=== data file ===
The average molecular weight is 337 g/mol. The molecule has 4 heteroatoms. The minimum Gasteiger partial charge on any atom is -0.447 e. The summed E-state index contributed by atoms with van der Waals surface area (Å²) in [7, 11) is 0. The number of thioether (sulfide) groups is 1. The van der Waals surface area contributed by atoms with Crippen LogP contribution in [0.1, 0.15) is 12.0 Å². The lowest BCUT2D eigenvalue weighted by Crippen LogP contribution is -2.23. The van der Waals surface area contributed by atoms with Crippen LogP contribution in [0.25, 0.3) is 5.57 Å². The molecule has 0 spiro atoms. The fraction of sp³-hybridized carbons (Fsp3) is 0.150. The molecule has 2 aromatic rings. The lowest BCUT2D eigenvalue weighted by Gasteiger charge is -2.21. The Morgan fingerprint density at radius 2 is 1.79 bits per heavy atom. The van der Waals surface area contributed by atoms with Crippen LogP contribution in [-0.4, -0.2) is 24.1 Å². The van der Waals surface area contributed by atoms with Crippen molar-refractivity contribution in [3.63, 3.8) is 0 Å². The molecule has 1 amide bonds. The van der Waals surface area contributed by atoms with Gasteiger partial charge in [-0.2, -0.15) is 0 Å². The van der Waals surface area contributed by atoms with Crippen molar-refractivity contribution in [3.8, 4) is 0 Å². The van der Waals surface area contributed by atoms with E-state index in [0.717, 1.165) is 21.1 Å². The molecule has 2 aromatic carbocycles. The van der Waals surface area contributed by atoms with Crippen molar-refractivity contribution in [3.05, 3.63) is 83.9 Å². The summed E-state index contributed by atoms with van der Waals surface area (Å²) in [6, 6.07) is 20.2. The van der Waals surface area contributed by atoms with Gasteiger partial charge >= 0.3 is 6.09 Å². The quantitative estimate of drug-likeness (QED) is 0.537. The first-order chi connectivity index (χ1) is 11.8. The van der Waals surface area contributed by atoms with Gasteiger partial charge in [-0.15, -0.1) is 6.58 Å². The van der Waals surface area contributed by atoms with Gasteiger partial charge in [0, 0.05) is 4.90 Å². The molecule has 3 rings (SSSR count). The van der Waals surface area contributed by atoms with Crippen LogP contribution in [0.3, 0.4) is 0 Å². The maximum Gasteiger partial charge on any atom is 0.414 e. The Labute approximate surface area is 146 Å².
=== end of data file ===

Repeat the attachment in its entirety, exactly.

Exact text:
The average molecular weight is 337 g/mol. The molecule has 4 heteroatoms. The minimum Gasteiger partial charge on any atom is -0.447 e. The summed E-state index contributed by atoms with van der Waals surface area (Å²) in [7, 11) is 0. The number of thioether (sulfide) groups is 1. The van der Waals surface area contributed by atoms with Crippen LogP contribution in [0.1, 0.15) is 12.0 Å². The lowest BCUT2D eigenvalue weighted by Crippen LogP contribution is -2.23. The van der Waals surface area contributed by atoms with Crippen LogP contribution in [0.25, 0.3) is 5.57 Å². The molecule has 0 spiro atoms. The fraction of sp³-hybridized carbons (Fsp3) is 0.150. The molecule has 2 aromatic rings. The lowest BCUT2D eigenvalue weighted by Gasteiger charge is -2.21. The Morgan fingerprint density at radius 2 is 1.79 bits per heavy atom. The van der Waals surface area contributed by atoms with Crippen LogP contribution in [-0.4, -0.2) is 24.1 Å². The van der Waals surface area contributed by atoms with Crippen molar-refractivity contribution in [3.63, 3.8) is 0 Å². The molecule has 1 amide bonds. The van der Waals surface area contributed by atoms with Gasteiger partial charge in [-0.2, -0.15) is 0 Å². The van der Waals surface area contributed by atoms with Crippen molar-refractivity contribution in [3.8, 4) is 0 Å². The van der Waals surface area contributed by atoms with E-state index in [0.717, 1.165) is 21.1 Å². The molecule has 2 aromatic carbocycles. The van der Waals surface area contributed by atoms with Crippen molar-refractivity contribution in [3.05, 3.63) is 83.9 Å². The summed E-state index contributed by atoms with van der Waals surface area (Å²) in [6, 6.07) is 20.2. The van der Waals surface area contributed by atoms with Gasteiger partial charge >= 0.3 is 6.09 Å². The quantitative estimate of drug-likeness (QED) is 0.537. The first-order chi connectivity index (χ1) is 11.8. The van der Waals surface area contributed by atoms with Gasteiger partial charge in [-0.15, -0.1) is 6.58 Å². The van der Waals surface area contributed by atoms with Gasteiger partial charge in [0, 0.05) is 4.90 Å². The molecule has 3 rings (SSSR count). The van der Waals surface area contributed by atoms with Crippen LogP contribution in [0.3, 0.4) is 0 Å². The maximum Gasteiger partial charge on any atom is 0.414 e. The Labute approximate surface area is 146 Å².